Tuesday, June 16

Give me your tired, your poor, your drunk masses yearning to breathe free.

Today I graduated from outpatient treatment. In typical Liz fashion, I woke up at 5:20pm, ten minutes before my session was starting. Traffic was in my favor as I pounded it from Northeast Minneapolis to Cedar Riverside in 12 minutes. Seattle traffic will not be as forgiving.

The friend I have known longest throughout my journey was my first roommate in inpatient. My first day on the inside, she found me using my winter coat as a blanket because I didn't have any of my belongings with me. After quiet introductions, we were able to become comfortable with each other and relate to so many things between our addictions. Today we graduated the program together, and I am extremely grateful for her kindness and strength.

How did it get to this point? I used up all my "drinking responsibly" privileges. Wedding? Free booze! Plane gets delayed? Pour me another, racially ambiguous bartender. Tuesday? Let's get shitfaced. Drinking never helped me: it only hurt me and those around me who endlessly care about me. A lot of folks I've met discovered that their drinking got out of control during college, and they aren't alone. My college was more like camp: we took first in ultimate frisbee and ate hallucinogens in the woods.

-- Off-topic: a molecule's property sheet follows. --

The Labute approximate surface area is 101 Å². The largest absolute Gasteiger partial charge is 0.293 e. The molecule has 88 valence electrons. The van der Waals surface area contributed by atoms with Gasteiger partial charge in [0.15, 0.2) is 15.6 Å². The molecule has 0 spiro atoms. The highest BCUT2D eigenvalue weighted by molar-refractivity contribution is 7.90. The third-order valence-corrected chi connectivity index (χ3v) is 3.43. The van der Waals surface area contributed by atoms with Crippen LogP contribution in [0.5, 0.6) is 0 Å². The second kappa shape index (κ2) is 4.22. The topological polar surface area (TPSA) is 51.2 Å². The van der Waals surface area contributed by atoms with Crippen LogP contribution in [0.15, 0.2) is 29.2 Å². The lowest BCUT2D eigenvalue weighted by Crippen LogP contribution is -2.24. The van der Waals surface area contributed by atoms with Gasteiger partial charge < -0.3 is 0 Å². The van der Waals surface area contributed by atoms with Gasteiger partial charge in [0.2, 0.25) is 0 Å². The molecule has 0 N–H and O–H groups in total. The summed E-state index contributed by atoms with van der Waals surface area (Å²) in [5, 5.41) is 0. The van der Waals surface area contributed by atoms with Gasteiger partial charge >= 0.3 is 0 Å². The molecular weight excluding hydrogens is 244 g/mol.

I have another chip to signify my recovery. Two praying hands with the words "ONE DAY AT A TIME." There is truth to the one day at a time aspect - I can no longer think to myself Oh god I have to be sober for the rest of my LIFE. If I'm sober today, I am succeeding. Progress, not perfection.

Tomorrow I have my first psychiatry appointment in four months. When I was in inpatient, my medication was blindly increased. I've been on Cymbalta for seven years, and it has probably never worked effectively because I was drinking the entire time. Celexa, Lexapro, Zoloft, Trazadone, Adderall, Concerta, Strattera, and the like never really helped me. Each one made me feel extremely foggy, lethargic, and disinterested in most things. I remember one time I couldn't do my homework for school because I simply couldn't reach my bag on the opposite end of the couch. I'm concerned that my new/temporary doctor will try something similar when I won't be around for him to monitor the affects of my medication. Now that I'm sober and more aware of what I'm putting into my body, I'll be able to address my concerns instead of just taking a medication solely based on the fact that I want to feel better.